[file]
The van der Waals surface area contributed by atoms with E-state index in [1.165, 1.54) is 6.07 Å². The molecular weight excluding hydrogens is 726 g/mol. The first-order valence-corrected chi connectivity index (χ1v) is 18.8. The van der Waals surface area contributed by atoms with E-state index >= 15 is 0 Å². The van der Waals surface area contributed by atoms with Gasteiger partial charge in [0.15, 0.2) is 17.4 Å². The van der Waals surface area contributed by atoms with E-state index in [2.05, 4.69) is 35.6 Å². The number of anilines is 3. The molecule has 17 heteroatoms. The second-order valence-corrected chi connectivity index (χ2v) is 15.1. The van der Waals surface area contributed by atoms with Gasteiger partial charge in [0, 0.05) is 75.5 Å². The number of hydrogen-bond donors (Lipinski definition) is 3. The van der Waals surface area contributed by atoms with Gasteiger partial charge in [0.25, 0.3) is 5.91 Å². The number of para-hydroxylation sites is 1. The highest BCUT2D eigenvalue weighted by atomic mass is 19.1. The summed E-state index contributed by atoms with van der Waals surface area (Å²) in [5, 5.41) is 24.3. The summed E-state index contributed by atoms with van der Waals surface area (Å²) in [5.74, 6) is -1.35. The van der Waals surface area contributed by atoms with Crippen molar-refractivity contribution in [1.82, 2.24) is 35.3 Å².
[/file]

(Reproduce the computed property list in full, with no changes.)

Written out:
The van der Waals surface area contributed by atoms with E-state index in [1.165, 1.54) is 6.07 Å². The molecular weight excluding hydrogens is 726 g/mol. The first-order valence-corrected chi connectivity index (χ1v) is 18.8. The van der Waals surface area contributed by atoms with E-state index >= 15 is 0 Å². The van der Waals surface area contributed by atoms with Gasteiger partial charge in [0.15, 0.2) is 17.4 Å². The van der Waals surface area contributed by atoms with E-state index in [2.05, 4.69) is 35.6 Å². The number of anilines is 3. The molecule has 17 heteroatoms. The second-order valence-corrected chi connectivity index (χ2v) is 15.1. The van der Waals surface area contributed by atoms with Gasteiger partial charge in [0, 0.05) is 75.5 Å². The number of hydrogen-bond donors (Lipinski definition) is 3. The van der Waals surface area contributed by atoms with Gasteiger partial charge in [0.25, 0.3) is 5.91 Å². The number of para-hydroxylation sites is 1. The highest BCUT2D eigenvalue weighted by atomic mass is 19.1. The summed E-state index contributed by atoms with van der Waals surface area (Å²) in [5, 5.41) is 24.3. The summed E-state index contributed by atoms with van der Waals surface area (Å²) in [5.74, 6) is -1.35. The van der Waals surface area contributed by atoms with Crippen molar-refractivity contribution in [1.82, 2.24) is 35.3 Å².